Generations Timeline, Specs and Pictures
When Volvo acquired DAF’s automobile division, it had a pleasant surprise: the Dutch engineers already had a plan for a new compact car born as the Volvo 300 series.
DAF was losing money with its automobile range and got rid of it at the beginning of the ’70s. On the other hand, Volvo needed a factory inside the European Economic Community (EEC) to sell its vehicles without custom charges. Thanks to its deal, it produced the 300 series in Netherland, where DAF used to make its cars.
The 345 was introduced in 1976 on the compact segment. Its design was affected by the rear-wheel-drive platform and made the car moved to the rear. Its leaf-springs were easy to spot under the rear quarter panels. Most of its lines were straight, but the overall design imagined by Bertone was appreciated by the customers. According to the Volvo naming system, it was a 3-Series with a 4-cylinder engine and 5-doors (hatchback).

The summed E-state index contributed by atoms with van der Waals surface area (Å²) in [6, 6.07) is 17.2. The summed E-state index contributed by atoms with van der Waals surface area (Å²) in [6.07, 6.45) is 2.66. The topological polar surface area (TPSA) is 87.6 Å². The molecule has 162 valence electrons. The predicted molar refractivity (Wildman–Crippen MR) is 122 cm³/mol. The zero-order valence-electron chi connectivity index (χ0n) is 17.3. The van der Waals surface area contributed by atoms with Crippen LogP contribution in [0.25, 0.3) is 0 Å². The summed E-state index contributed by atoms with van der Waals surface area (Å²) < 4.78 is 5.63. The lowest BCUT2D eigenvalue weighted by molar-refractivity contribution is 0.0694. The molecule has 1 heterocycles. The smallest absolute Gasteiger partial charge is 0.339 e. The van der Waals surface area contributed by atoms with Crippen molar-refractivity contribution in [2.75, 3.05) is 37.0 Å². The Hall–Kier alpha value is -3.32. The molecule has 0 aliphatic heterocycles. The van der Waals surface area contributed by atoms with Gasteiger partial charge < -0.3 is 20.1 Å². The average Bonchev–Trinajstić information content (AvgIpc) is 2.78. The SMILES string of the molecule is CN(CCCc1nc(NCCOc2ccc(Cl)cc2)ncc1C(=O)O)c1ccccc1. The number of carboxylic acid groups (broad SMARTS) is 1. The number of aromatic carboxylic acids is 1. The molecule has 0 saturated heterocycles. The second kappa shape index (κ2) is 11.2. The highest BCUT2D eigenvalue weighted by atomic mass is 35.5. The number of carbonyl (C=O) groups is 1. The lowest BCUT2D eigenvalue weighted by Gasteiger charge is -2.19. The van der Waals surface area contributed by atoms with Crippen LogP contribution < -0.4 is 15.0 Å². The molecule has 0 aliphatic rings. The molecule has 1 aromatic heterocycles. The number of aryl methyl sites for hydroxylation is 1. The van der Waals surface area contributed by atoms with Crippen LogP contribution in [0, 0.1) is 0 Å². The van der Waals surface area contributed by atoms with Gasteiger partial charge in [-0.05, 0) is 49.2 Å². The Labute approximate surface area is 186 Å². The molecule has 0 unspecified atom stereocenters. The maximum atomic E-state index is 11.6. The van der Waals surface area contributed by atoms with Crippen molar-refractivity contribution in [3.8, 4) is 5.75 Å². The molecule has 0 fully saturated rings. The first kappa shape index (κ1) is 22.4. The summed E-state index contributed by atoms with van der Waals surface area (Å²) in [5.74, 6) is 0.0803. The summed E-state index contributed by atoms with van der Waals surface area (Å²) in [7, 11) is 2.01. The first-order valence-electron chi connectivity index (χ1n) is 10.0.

Inside, due to the transmission tunnel and the short wheelbase, it was hardly room for five adults for a long trip. But it was manageable to use inside cities. Its square-looking dashboard design and instrument cluster were part of the brand’s design language, and it didn’t seem out of pace.
Under the hood, the 345 featured a choice of two engines. The 1.4-liter was supplied by Renault, while Volvo developed the 2.0-liter unit in-house. Both were paired to a 4-speed manual transmission.